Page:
After the 1st birthday, L.’s cakes have been pretty low on food coloring, actually.  His 2nd cake was a pirate ship — chocolate icing for the hull, vanilla for the sails — and I used only small amounts of decorator icing to pipe the details before sticking some Backyardigans figurines in the top.  For his 3rd, we made a chocolate-peanut butter horse, which meant built-in coloring for a brown horse with tan mane.  And for his 4th, we made cupcakes that looked like the cows from the “Click, Clack, Moo” books — which meant using just a little bit of black decorator gel to pipe the faces and a few spots onto the whipped-cream icing.
P.’s first birthday cake was remarkably sane in terms of dye as well; to achieve a “Hippos Go Berserk” theme with minimal effort, I bought some colored fondant and cut a few little hippos and balloons out of it to stick all over the top of the vanilla-iced cake.  But now I’m back to musing on food coloring, as Thomas and Percy loom before me in all their technicolor glory, and I’m trying to decide if I can really, in good conscience, do all that dye.  I mean, I’m the RRG Mom…if there’s a natural way, shouldn’t I try it?
I did some research, and discovered that the natural food dyes on the market are a) expensive; and b) notorious for their mutedness, especially green — which is the kiss of death for a kelly-green Percy the engine.  A little more time spent with Google convinced me that I should at least experiment with making my own vegetable-based dyes for the icing before giving up.  (For the record…I have in the back of my mind a contingency plan for his cake, which will allow me to make a basically dye-free cake featuring his favorite trains even if I totally crash and burn on the natural dye thing.)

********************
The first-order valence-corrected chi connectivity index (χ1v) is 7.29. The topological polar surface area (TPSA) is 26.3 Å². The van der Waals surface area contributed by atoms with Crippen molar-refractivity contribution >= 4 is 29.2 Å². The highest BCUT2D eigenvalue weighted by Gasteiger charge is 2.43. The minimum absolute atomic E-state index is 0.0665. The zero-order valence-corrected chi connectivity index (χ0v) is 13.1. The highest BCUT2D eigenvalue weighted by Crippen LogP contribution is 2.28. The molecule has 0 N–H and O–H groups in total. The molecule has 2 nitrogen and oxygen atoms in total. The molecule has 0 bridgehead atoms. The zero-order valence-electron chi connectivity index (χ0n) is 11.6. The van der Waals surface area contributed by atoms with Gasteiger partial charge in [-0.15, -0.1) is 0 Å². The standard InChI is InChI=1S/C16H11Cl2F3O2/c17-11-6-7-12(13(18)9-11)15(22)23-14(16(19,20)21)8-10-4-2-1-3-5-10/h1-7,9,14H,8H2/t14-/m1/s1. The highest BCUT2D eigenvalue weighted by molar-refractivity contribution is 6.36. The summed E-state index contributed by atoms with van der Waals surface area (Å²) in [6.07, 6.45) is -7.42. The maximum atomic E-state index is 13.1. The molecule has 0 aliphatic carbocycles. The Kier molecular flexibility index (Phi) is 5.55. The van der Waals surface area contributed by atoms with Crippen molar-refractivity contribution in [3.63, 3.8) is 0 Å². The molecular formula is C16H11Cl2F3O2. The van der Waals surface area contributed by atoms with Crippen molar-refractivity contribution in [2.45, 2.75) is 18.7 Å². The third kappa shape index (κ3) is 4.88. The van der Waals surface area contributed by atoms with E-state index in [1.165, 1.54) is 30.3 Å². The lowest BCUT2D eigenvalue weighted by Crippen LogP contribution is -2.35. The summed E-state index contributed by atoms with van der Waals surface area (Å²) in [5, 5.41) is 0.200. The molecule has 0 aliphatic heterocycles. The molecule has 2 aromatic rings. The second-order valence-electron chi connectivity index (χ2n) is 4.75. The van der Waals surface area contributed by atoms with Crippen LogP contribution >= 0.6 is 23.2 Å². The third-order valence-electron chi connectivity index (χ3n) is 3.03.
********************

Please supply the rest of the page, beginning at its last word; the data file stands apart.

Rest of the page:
The photo above shows the results of an hour’s worth of experimenting.  The colors aren’t standout vibrant, but they’re not bad — particularly the blue, which is a pretty decent match for the Thomas engine I kept holding up next to the bowl as I worked.  Will I use them, though?  Ehhhhh…
Here’s the thing: to achieve the blue, I had to play super Mad Scientist (which was fun; I won’t lie) and boil up half a head of red cabbage until it turned a shade of sickly green — an effect I didn’t even know was POSSIBLE with a red cabbage.  Then I had to strain the liquid off and let it cool; mix it into icing; and temper it, bit by bit, with baking soda, creating a chemical reaction that turned the intense purple coloring into the smurfy blue you see above.  Think about this, folks: not only was it a relatively large chunk of effort, but it meant that the icing was CABBAGE and BAKING SODA flavored.  Oh, it wasn’t gross in the end — surprisingly edible, in fact — but I had to put so much sugar, and eventually, honey (which was the only thing that killed the vegetable-y taste) into it that, as my father put it when I described the process to him on the phone: “You’ll end up making the kid diabetic before you kill him with food coloring.”  My mom was even less tactful.  “Honey,” she said bluntly, reminding me of my own chemical dye-laced childhood, “You’ve got issues.”
Worse was the green, which can only be achieved in that vibrancy by boiling and then pureeing spinach leaves, then enhancing the color with — what else? — more baking soda.  I love spinach, but spinach and icing are not good friends.  Even more honey, more sugar, an extra dash of vanilla extract, and a whole bunch of butter…and I still couldn’t totally kill the lingering aftertaste.  Plus, the color, while pretty, isn’t quite up to the task of making a believable Percy.